Asia's Most Influential: Melissa Kwee, CEO of National Volunteer And Philanthropy Centre
Melissa Kwee has a vision for Singapore: to be a city of good where help and collaboration is activated at every stratum of society, and where goodness is purposefully embedded in every organisation and company’s strategy rather than as an afterthought.
As Singapore learns to live with and eventually emerges from the pandemic, the CEO of National Volunteer and Philanthropy Centre (NVPC) is focusing on the “re-imagine” aspect of its work. This includes developing a new paradigm for the live-work-play experience of migrant workers and getting the public, private and social sectors to collaborate on new emergent solutions to tackle complex social issues together under NVPC’s Colabs initiative.
She is also looking into the future of Giving.sg as an omnichannel giving ecosystem where every payment gateway would have a plug-in to give back.
“Giving can be part of our identities and how we live every day,” says Kwee. “Imagine with every purchase we could use APIs (application programme interface) to round up change into our chosen causes on Giving.sg, or we could use our core skills or company assets to make society kinder and more inclusive. There are so many possibilities!”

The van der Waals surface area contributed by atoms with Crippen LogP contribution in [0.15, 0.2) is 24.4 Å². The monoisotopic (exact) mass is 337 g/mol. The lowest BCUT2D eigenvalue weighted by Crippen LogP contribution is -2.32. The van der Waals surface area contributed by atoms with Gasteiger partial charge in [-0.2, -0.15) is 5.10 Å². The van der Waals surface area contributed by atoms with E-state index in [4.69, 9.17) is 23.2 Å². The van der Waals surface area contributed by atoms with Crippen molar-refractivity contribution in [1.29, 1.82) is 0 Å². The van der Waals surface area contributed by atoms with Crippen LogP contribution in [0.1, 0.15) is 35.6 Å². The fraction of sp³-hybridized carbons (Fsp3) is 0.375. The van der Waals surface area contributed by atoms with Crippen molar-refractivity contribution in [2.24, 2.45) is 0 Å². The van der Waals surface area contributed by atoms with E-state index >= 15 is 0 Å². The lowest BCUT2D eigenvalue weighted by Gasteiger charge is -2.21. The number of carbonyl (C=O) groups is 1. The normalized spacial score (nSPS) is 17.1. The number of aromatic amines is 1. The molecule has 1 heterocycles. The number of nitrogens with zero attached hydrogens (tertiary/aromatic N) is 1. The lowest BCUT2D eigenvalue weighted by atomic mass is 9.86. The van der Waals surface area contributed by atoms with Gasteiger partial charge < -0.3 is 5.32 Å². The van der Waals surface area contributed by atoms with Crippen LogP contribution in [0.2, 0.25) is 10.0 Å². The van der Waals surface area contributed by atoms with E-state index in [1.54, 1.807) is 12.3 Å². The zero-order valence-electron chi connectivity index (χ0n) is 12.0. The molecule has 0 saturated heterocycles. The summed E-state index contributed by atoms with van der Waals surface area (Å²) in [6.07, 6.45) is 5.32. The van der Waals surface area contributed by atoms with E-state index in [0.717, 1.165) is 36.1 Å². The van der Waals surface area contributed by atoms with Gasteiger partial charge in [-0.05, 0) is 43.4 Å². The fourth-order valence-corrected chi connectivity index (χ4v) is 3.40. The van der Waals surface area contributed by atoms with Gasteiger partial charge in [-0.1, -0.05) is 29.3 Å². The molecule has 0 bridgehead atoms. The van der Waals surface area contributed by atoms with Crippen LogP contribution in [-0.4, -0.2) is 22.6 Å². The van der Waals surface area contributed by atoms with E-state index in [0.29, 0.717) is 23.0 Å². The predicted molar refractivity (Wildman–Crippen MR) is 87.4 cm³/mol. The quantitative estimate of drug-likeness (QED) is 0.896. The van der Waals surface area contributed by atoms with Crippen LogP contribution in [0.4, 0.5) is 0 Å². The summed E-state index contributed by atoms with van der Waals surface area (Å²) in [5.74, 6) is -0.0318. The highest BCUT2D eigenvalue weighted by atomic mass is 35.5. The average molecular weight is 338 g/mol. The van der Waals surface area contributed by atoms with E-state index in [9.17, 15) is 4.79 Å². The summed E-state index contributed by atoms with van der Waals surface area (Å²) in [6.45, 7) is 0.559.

She has previously served as the chairman of Halogen Foundation and the president of UN Women Singapore (formerly known as Unifem Singapore), and currently sits on the boards of organisations such as Beautiful People, a community mentoring initiative that she founded, and the Asian Venture Philanthropy Network.
Philanthropy should be a way of life that brings enormous joy. It will not be easy, there is plenty of heartache and headache too, but you must know that in the end, it is worth it.
“Singapore is an amazingly generous place and we just don’t give ourselves enough credit for the things that go right because we always focus on what’s wrong and not enough,” says Kwee. “During 2020, we discovered new leaders who arose to meet pressing needs, developed new partnerships and worked on new solutions to problems that were previously invisible, like food insecurity, the digitally disconnected and a donation-in-kind marketplace to get PPE and other supplies matched to those in need.”
She believes in keeping causes, and not people, in the spotlight. Constant research is also necessary for a proper understanding of the real issues and pressing needs at hand and what is emerging on the horizon. Only then can relevant solutions be derived. “Don’t make it about you. The winners in this space enable and empower others, and the best philanthropists use their resources and power to convene others and focus on the common purpose.”
( Related: Melissa Kwee to head National Volunteer & Philanthropy Centre )
Her days may be packed but she tells herself to find joy daily—while getting enough sleep. “Philanthropy should be a way of life that brings enormous joy. It will not be easy, there is plenty of heartache and headache too, but you must know that in the end, it is worth it.”